Living in a society which has come a long way with regards to disability, in which disabled athletes are actively celebrated, it is easy to forget just how badly disabled people have been treated in most cultures throughout history. The first example of this which comes to mind is the Nazi Holocaust. Just like Jews, gypsies and homosexuals, disabled Germans were forcibly interned and often murdered on the grounds of their ability. Sadly, Hitler was not alone in believing that the world would be a better place without the disabled. The start of the 20th century saw the rise in popularity of eugenics, a theory based on the idea of selective breeding for humans. Many proponents of this theory believed that the disabled should be sterilised or forbidden from having children for the good of the human race. It was also common practice to hide disabled people away or send them to secure institutions, where they were vulnerable to all sorts of abuse.
Unfortunately, such cruelty towards the disabled is by no means a thing of the past in many parts of the world. Journalistic investigations have shown that chaining and enforced confinement are still common practice in Africa and Asia, along with the belief that disabilities can be “cured” by religious or spiritual interventions. Dangerous false cures are by no means the preserve of developing countries, however, as shown by a Guardian investigation into the poisonous solutions being sold online as “cures” for autism (which cannot be cured, because it is not an illness).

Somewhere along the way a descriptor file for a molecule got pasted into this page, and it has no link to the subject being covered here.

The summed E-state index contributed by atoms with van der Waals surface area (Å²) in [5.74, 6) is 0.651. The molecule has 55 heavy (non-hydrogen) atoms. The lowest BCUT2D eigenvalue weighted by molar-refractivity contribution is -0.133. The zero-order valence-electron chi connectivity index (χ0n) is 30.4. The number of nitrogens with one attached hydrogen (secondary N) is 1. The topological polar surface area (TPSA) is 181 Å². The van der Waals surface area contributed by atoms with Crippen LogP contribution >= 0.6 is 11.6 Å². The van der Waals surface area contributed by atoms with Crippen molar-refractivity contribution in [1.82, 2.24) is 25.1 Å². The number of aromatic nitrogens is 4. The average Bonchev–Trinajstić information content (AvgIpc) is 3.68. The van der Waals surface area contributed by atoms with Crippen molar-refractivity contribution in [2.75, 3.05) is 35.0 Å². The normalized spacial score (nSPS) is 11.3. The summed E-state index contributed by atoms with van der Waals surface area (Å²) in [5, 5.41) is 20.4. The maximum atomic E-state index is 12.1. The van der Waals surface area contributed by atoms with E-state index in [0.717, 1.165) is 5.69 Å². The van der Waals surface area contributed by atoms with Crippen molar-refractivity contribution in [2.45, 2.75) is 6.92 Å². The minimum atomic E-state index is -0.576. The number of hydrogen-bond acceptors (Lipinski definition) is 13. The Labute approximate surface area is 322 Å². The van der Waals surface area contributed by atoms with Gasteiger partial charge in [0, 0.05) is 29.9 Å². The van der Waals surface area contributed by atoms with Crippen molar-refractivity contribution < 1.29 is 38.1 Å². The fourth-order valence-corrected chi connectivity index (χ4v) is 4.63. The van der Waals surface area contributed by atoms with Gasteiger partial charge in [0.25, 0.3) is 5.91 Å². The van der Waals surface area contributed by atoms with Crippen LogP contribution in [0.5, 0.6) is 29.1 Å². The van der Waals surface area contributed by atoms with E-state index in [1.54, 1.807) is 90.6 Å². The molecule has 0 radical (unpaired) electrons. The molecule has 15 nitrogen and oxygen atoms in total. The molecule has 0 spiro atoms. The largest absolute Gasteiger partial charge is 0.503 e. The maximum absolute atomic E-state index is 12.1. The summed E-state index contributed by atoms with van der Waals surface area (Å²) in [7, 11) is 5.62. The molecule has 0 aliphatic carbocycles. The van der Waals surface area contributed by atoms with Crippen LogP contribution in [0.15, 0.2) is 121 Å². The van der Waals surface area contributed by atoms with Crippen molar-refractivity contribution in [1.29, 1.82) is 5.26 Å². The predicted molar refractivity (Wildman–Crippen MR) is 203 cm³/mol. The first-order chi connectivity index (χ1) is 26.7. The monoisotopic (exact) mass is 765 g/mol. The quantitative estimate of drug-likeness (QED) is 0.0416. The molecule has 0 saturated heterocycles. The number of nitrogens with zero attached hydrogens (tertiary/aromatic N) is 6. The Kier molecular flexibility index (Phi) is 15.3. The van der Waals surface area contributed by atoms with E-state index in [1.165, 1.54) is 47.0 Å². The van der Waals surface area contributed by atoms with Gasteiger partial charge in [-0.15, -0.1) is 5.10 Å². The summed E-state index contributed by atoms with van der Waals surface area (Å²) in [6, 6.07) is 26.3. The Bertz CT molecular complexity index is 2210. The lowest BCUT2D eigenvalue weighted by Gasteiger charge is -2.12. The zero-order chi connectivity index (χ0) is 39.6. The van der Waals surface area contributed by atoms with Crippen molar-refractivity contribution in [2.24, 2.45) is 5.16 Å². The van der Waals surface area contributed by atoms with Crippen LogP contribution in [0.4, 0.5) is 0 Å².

Chillingly, chatrooms designed as support groups for parents with autistic children have shown how popular these poisons are in some circles, with users encouraging one another to ignore their children’s dangerous physical reactions to the “medicine” as signs that it is working. Meanwhile, the disabled have been among those worst hit by the UK government’s austerity cuts, and politicians and commentators have spread a myth of scrounging fakers “festering” on benefits, when in fact those abusing the system are a tiny minority.
Hatred is hatred, regardless of whether it waves a black banner or writes letters to politicians.